As reported in an earlier blog post, a model, whose stock photo was used in an New York State ad campaign advocating for the rights of HIV+ people, and portraying her as HIV+, successfully sued the state for for defamation and a violation of her publicity rights. The model had posed for an article about New Yorkers' music interests, but the photographer sold the image to Getty, which licensed it to the NYS Division of Human Rights for the campaign. The model had not signed a release.
Now, the Court of Claims has determined that $125,000 is "reasonable compensation" for the claimant. In making this determination, the Court noted the "culture of competition" at her job at a PR agency, and in the public relations field generally, which "left her particularly vulnerable as a young woman to the extreme anxiety and distress she suffered upon publication of the defamatory material." The Court also found that the publication of the defamatory piece "credibly triggered a setback for her in her confidence and outward demeanor." (However, the Court noted, the claimant "did not lose friends or beaux, and ultimately moved on from her job and succeeded in a new venture.")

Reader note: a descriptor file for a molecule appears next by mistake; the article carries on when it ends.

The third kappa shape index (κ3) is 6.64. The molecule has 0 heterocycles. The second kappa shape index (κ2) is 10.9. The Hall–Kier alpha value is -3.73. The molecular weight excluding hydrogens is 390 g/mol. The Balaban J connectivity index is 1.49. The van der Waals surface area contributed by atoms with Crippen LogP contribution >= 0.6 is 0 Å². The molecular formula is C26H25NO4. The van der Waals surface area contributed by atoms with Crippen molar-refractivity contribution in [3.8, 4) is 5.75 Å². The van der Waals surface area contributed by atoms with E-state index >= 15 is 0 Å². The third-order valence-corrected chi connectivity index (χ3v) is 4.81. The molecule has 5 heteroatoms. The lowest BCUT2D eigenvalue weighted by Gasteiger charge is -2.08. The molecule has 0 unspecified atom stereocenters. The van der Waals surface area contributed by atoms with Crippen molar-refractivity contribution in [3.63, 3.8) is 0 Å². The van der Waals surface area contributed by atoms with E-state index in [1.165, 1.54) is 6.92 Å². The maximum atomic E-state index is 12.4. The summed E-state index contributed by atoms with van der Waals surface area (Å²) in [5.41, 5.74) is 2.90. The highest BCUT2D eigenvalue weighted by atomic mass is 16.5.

Accordingly, based on "the humiliation, mental suffering, anxiety and loss of confidence suffered by this young woman at the beginning of her career, and at the beginning of her growing independence, the vast extent to which the defamatory material was circulated - albeit for the laudatory purpose of getting public service information out to as many people as possible," the Court found the $125,000 award to be reasonable.
As noted previously, this case underscores the fact that, even if a stock photo is appropriately obtained, the underlying rights of those shown in the photo must also be obtained. This is true even if the ad is a public service announcement and not an ad selling a product. It's also good to remember that emotional harm to a would-be plaintiff comes with a real price tag.